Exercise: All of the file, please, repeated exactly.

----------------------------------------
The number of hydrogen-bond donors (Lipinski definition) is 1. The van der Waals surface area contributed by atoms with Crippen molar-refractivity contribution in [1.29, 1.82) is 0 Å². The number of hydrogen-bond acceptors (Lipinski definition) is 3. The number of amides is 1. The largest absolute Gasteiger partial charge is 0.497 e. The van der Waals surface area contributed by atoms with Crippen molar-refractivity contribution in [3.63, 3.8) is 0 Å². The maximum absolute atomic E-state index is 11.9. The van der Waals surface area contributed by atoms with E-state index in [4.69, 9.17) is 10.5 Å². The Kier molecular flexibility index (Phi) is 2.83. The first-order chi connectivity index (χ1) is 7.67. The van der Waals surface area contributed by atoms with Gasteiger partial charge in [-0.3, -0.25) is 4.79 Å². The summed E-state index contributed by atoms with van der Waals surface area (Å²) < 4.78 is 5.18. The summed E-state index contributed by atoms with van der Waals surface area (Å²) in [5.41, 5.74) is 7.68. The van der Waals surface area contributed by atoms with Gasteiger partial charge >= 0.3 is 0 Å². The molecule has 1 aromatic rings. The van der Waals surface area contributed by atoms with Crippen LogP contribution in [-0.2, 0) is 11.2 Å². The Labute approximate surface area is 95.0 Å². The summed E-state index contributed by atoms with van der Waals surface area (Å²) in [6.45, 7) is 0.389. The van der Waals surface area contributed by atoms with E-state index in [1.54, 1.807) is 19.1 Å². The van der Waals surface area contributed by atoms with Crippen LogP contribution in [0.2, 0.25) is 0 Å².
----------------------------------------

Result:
The number of hydrogen-bond donors (Lipinski definition) is 1. The van der Waals surface area contributed by atoms with Crippen molar-refractivity contribution in [1.29, 1.82) is 0 Å². The number of hydrogen-bond acceptors (Lipinski definition) is 3. The number of amides is 1. The largest absolute Gasteiger partial charge is 0.497 e. The van der Waals surface area contributed by atoms with Crippen molar-refractivity contribution in [3.63, 3.8) is 0 Å². The maximum absolute atomic E-state index is 11.9. The van der Waals surface area contributed by atoms with E-state index in [4.69, 9.17) is 10.5 Å². The Kier molecular flexibility index (Phi) is 2.83. The first-order chi connectivity index (χ1) is 7.67. The van der Waals surface area contributed by atoms with Gasteiger partial charge in [-0.3, -0.25) is 4.79 Å². The summed E-state index contributed by atoms with van der Waals surface area (Å²) < 4.78 is 5.18. The summed E-state index contributed by atoms with van der Waals surface area (Å²) in [5.41, 5.74) is 7.68. The van der Waals surface area contributed by atoms with Gasteiger partial charge >= 0.3 is 0 Å². The molecule has 1 aromatic rings. The van der Waals surface area contributed by atoms with Crippen LogP contribution in [-0.2, 0) is 11.2 Å². The Labute approximate surface area is 95.0 Å². The summed E-state index contributed by atoms with van der Waals surface area (Å²) in [6.45, 7) is 0.389. The van der Waals surface area contributed by atoms with E-state index in [1.54, 1.807) is 19.1 Å². The van der Waals surface area contributed by atoms with Crippen LogP contribution in [0.2, 0.25) is 0 Å².